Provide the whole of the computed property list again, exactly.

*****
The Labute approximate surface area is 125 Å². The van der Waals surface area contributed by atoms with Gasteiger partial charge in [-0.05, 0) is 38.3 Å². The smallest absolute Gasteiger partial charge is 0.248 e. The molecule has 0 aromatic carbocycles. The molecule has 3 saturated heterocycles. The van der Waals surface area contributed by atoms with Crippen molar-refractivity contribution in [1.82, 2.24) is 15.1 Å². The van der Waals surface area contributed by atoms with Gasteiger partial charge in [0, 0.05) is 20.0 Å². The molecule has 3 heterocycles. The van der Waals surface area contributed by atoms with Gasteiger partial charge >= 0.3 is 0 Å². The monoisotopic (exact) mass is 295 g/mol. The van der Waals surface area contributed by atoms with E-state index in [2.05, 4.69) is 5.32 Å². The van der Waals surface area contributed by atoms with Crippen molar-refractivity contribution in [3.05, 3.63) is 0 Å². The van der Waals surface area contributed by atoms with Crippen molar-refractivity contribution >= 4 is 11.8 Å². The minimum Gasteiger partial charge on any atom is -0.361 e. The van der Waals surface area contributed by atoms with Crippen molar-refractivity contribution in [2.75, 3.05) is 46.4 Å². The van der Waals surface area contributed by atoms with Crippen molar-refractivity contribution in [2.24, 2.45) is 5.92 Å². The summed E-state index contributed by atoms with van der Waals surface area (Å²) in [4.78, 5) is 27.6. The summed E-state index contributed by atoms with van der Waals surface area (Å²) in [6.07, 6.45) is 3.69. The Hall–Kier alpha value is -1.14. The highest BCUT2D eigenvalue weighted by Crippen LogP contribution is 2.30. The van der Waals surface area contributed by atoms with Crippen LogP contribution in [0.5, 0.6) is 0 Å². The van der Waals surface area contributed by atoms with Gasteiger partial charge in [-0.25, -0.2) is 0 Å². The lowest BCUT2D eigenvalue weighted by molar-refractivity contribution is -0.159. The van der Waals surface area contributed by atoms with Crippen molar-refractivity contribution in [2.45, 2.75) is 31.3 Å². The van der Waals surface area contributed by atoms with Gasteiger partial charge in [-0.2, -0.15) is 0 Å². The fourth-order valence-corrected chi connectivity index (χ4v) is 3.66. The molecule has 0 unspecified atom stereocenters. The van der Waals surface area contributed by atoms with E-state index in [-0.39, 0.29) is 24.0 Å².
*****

The Labute approximate surface area is 125 Å². The van der Waals surface area contributed by atoms with Gasteiger partial charge in [-0.05, 0) is 38.3 Å². The smallest absolute Gasteiger partial charge is 0.248 e. The molecule has 0 aromatic carbocycles. The molecule has 3 saturated heterocycles. The van der Waals surface area contributed by atoms with Crippen molar-refractivity contribution in [1.82, 2.24) is 15.1 Å². The van der Waals surface area contributed by atoms with Gasteiger partial charge in [0, 0.05) is 20.0 Å². The molecule has 3 heterocycles. The van der Waals surface area contributed by atoms with Gasteiger partial charge >= 0.3 is 0 Å². The monoisotopic (exact) mass is 295 g/mol. The van der Waals surface area contributed by atoms with E-state index in [2.05, 4.69) is 5.32 Å². The van der Waals surface area contributed by atoms with Crippen molar-refractivity contribution in [3.05, 3.63) is 0 Å². The van der Waals surface area contributed by atoms with Crippen molar-refractivity contribution >= 4 is 11.8 Å². The minimum Gasteiger partial charge on any atom is -0.361 e. The van der Waals surface area contributed by atoms with Crippen molar-refractivity contribution in [2.75, 3.05) is 46.4 Å². The van der Waals surface area contributed by atoms with Crippen molar-refractivity contribution in [2.24, 2.45) is 5.92 Å². The summed E-state index contributed by atoms with van der Waals surface area (Å²) in [4.78, 5) is 27.6. The summed E-state index contributed by atoms with van der Waals surface area (Å²) in [6.07, 6.45) is 3.69. The Hall–Kier alpha value is -1.14. The highest BCUT2D eigenvalue weighted by Crippen LogP contribution is 2.30. The van der Waals surface area contributed by atoms with Crippen LogP contribution in [0.5, 0.6) is 0 Å². The van der Waals surface area contributed by atoms with Gasteiger partial charge in [-0.25, -0.2) is 0 Å². The lowest BCUT2D eigenvalue weighted by molar-refractivity contribution is -0.159. The van der Waals surface area contributed by atoms with Crippen molar-refractivity contribution in [2.45, 2.75) is 31.3 Å². The van der Waals surface area contributed by atoms with Gasteiger partial charge in [-0.2, -0.15) is 0 Å². The fourth-order valence-corrected chi connectivity index (χ4v) is 3.66. The molecule has 0 unspecified atom stereocenters. The van der Waals surface area contributed by atoms with E-state index in [-0.39, 0.29) is 24.0 Å².